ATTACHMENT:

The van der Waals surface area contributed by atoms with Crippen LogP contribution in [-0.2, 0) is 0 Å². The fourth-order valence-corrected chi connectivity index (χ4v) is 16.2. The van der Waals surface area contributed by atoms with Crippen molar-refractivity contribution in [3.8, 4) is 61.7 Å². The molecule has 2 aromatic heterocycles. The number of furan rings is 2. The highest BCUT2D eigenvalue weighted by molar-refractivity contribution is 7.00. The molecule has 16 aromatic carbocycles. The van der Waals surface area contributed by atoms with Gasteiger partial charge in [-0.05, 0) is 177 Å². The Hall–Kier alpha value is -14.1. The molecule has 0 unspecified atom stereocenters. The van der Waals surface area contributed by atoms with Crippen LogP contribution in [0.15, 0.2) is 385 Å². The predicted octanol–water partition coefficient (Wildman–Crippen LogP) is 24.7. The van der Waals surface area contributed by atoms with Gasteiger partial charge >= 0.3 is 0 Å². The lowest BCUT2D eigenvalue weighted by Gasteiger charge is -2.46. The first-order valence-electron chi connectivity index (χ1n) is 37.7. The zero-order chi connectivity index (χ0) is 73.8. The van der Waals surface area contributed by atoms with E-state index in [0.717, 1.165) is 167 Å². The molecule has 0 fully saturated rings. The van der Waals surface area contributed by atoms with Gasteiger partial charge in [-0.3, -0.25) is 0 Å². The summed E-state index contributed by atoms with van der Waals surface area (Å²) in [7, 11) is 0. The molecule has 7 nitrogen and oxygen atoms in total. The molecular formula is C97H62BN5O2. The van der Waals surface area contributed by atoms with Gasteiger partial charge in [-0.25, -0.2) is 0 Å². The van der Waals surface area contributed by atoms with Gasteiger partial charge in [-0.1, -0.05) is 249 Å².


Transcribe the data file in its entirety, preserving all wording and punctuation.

The van der Waals surface area contributed by atoms with Crippen LogP contribution in [-0.2, 0) is 0 Å². The fourth-order valence-corrected chi connectivity index (χ4v) is 16.2. The van der Waals surface area contributed by atoms with Crippen molar-refractivity contribution in [3.8, 4) is 61.7 Å². The molecule has 2 aromatic heterocycles. The number of furan rings is 2. The highest BCUT2D eigenvalue weighted by molar-refractivity contribution is 7.00. The molecule has 16 aromatic carbocycles. The van der Waals surface area contributed by atoms with Gasteiger partial charge in [-0.05, 0) is 177 Å². The Hall–Kier alpha value is -14.1. The molecule has 0 unspecified atom stereocenters. The van der Waals surface area contributed by atoms with Crippen LogP contribution in [0.15, 0.2) is 385 Å². The predicted octanol–water partition coefficient (Wildman–Crippen LogP) is 24.7. The van der Waals surface area contributed by atoms with Gasteiger partial charge >= 0.3 is 0 Å². The lowest BCUT2D eigenvalue weighted by Gasteiger charge is -2.46. The first-order valence-electron chi connectivity index (χ1n) is 37.7. The zero-order chi connectivity index (χ0) is 73.8. The van der Waals surface area contributed by atoms with E-state index in [0.717, 1.165) is 167 Å². The molecule has 0 fully saturated rings. The van der Waals surface area contributed by atoms with Gasteiger partial charge in [-0.3, -0.25) is 0 Å². The summed E-state index contributed by atoms with van der Waals surface area (Å²) in [7, 11) is 0. The molecule has 7 nitrogen and oxygen atoms in total. The molecular formula is C97H62BN5O2. The van der Waals surface area contributed by atoms with Gasteiger partial charge in [-0.25, -0.2) is 0 Å². The van der Waals surface area contributed by atoms with Gasteiger partial charge in [-0.1, -0.05) is 249 Å².